Dorsal and ventral visual streams: Typical and atypical development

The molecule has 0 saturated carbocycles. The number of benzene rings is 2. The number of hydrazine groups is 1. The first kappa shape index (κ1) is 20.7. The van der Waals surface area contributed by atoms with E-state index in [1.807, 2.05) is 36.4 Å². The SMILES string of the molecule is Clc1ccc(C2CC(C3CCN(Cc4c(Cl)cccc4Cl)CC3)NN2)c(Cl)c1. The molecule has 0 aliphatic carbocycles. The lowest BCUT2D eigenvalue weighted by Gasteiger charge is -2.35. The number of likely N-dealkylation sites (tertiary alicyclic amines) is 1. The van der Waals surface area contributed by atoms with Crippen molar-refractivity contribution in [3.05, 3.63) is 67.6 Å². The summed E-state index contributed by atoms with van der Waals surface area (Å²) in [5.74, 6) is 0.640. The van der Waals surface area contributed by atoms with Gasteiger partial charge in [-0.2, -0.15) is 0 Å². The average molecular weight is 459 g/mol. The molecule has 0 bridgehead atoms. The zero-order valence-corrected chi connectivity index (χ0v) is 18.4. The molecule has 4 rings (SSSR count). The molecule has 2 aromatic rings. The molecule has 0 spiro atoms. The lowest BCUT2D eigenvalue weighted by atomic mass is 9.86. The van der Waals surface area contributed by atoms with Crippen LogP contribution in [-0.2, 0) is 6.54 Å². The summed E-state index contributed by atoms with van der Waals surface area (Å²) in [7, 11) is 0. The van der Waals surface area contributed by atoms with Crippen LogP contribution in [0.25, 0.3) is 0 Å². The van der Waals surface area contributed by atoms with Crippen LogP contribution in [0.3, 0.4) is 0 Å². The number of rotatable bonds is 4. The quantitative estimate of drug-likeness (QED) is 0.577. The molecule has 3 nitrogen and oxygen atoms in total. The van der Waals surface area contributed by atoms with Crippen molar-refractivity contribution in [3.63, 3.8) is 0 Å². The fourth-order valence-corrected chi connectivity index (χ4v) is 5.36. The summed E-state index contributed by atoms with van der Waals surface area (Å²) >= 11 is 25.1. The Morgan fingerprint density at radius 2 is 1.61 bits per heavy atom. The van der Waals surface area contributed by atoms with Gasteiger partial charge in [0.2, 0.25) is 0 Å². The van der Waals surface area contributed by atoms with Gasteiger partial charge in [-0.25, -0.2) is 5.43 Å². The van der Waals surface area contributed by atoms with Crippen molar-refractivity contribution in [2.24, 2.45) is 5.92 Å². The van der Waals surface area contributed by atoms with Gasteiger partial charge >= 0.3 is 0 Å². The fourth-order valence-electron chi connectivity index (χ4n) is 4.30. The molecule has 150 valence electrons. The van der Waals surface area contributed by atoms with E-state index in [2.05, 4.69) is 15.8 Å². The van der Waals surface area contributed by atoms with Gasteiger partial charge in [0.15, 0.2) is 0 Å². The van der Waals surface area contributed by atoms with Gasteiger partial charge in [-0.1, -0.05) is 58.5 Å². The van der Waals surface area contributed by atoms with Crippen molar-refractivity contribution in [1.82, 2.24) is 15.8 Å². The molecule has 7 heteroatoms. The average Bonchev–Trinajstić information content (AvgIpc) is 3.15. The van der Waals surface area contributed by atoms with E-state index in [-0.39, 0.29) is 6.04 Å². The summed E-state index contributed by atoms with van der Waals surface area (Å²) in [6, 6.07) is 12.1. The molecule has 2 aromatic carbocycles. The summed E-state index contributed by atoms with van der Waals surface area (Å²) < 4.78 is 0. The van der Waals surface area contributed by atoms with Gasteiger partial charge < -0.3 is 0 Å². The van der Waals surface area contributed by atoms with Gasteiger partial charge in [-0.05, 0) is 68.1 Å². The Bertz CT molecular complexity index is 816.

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The literature on visuospatial processing describes two distinct pathways within the brain: a dorsal route extending from the visual cortex into the parietal lobes that is critical for spatial processing and a ventral route extending from the visual cortex into the temporal lobes that is critical for form perception. These visual streams appear to differ in their developmental trajectories and their vulnerabilities to diverse neurodevelopmental conditions. The present work aims to investigate development and vulnerability in two aspects of dorsal and ventral visual-stream function, namely attention to location and attention to identity. In Study 1, we compare typically-developing (TD) youth aged 9 to 16 years with young adults aged 18 to 22 years on computerized location and identity tasks. In Study 2, we compare children and adolescents who have congenital hypothyroidism (CH), a pediatric endocrine disorder, with age-matched TD controls on the same tasks. The results from Study 1 show that the youths were less accurate than the adults at judging identity, whereas both groups were equally accurate at judging location. The results from Study 2 show that the youths with CH were slower but not less accurate than the TD youths in making both identity and location judgments. The results are interpreted as signifying later development of ventral (identity) stream functions compared to dorsal (location) but equal vulnerability of both functions in CH.
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